4 Ways to Ensure Your CRE Software Purchase is Approved By Year-End

The holidays are quickly approaching and we know what that means – the new year is just around the corner. Commercial real estate executives across the globe are already preparing organizational strategies and budgets for next year, which means if you want to implement a new enterprise software next year, your purchase needs to be approved ASAP.

If this is a decision you’re only considering now, you’re already behind the eight-ball. Forward-thinking landlords and brokers have already invested in technology solutions like leasing and asset management software and are achieving valuable business results – including reduced deal cycle times and increased deal conversions.

Assuming you realize this and have identified the business challenge you want to solve with a commercial real estate software platform, you’ve got a small window to get the purchase approved and be in a position to roll it out in 2019. Here are four tips to get your purchase approved as quickly as possible.

1. Know what your commercial real estate software is going to cost

It may sound obvious, but in order to secure budget for your technology spend, you actually need to know what it costs. Not just what it costs in general, but what it costs for your specific company. Different vendors have different pricing models. For example, at VTS, we price by square footage, so cost will vary from portfolio to portfolio (talk to our team to find out more about VTS pricing).

If you charge ahead without a budget, you could end up investing your time and energy into a solution that wasn’t an option for your company to begin with. Pin down the specific costs associated with your intended commercial real estate software purchase(s), so you can use an accurate figure in discussions with your team.

2. Know the business case for this expense

Your executives are already setting their goals and initiatives for the upcoming year, so you want this investment to be incorporated into their plans. Therefore, you need to build a business case that spells out to your leadership team how this investment will benefit your company. They’re going to want to understand:

  • What is the problem or need you’re trying to solve for?
  • Have you considered all possible alternatives?
  • What is the cost of the investment, including pricing, and internal resources?
  • How will you roll it out – how long will it take, what resources will you need?
  • What are the benefits of the software – Both financial and non-financial?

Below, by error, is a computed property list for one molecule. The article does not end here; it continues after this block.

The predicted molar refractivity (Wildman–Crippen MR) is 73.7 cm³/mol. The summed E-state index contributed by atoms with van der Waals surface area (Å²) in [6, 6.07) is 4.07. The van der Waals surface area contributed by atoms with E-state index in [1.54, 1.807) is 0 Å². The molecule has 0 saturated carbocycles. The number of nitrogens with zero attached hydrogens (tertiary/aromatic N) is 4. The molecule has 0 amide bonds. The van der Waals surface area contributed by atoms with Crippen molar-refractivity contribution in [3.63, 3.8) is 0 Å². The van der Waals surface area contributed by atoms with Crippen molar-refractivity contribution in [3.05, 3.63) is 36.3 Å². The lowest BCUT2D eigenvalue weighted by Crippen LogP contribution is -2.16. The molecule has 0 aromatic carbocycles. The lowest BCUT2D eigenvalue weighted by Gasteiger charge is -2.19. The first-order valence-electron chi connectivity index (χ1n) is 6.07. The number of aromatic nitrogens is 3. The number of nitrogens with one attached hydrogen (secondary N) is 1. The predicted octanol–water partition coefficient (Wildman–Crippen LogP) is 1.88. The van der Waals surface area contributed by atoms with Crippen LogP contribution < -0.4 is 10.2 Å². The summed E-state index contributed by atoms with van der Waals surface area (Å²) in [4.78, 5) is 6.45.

• Are there any risks? How will you mitigate them?
  • What is the risk if you don’t implement this software?

If you can’t communicate this clearly, it’s going to be difficult to get your purchase approved before year-end.

3. Get your internal champions and stakeholders on board

With an accurate price point and business case established, you need to get your team onboard with a technology purchase. These days, it’s rare that an enterprise software decision is made by one individual – usually a buying committee represented by different key stakeholders is involved. As the person driving this purchase, you need to make sure you have key decision makers excited about implementing and adopting a new software, and armed with all the information required to make a decision. You should establish clear objectives for the software early on, so everyone involved understands what you’re hoping to gain from this investment. It’s also critical to have a C-level executive who will advocate for the investment and its associated ROI on your side.

At the same time, identify any stakeholders who aren’t onboard and work with them to figure out why. A loud minority can often overcome a quiet majority, so it’s important to understand their concerns and work through them. Schedule time for them to meet with the vendor in order to ask questions and get a demo of the product. They’ll get to see it in action, so they can learn about the product and see how it will benefit your organization. Getting everyone onboard now will lead to more use of the product, and ultimately, a quicker return on this investment in 2019.

4. Prepare for implementation in 2019

Once your purchase is approved, there’s no reason to wait, so start preparing to roll out the technology as soon, and as effectively, as possible. You don’t gain any value from a piece of technology simply by purchasing it, you receive value from a successful implementation and adoption by key users. And remember, it will likely take some time to upload your deal, lease, and tenant data into the system, so the sooner you can start that process, the sooner you’ll be using and generating value from your software.

If you want to implement CRE technology in 2019, conversations need to be happening now

If you can get your budget approved and organization prepared now, you’ll be well on your way to joining thousands of modern landlords who have transformed their processes through technology. Even respondents to Deloitte’s 2019 Outlook know “the alternative to proactive change is organizational irrelevance.” The CRE companies who don’t adapt now will be left behind by their competitors, and disregarded by customers, talent, and investors.

Julia Woodward
Julia Woodward is a content marketing associate at VTS.

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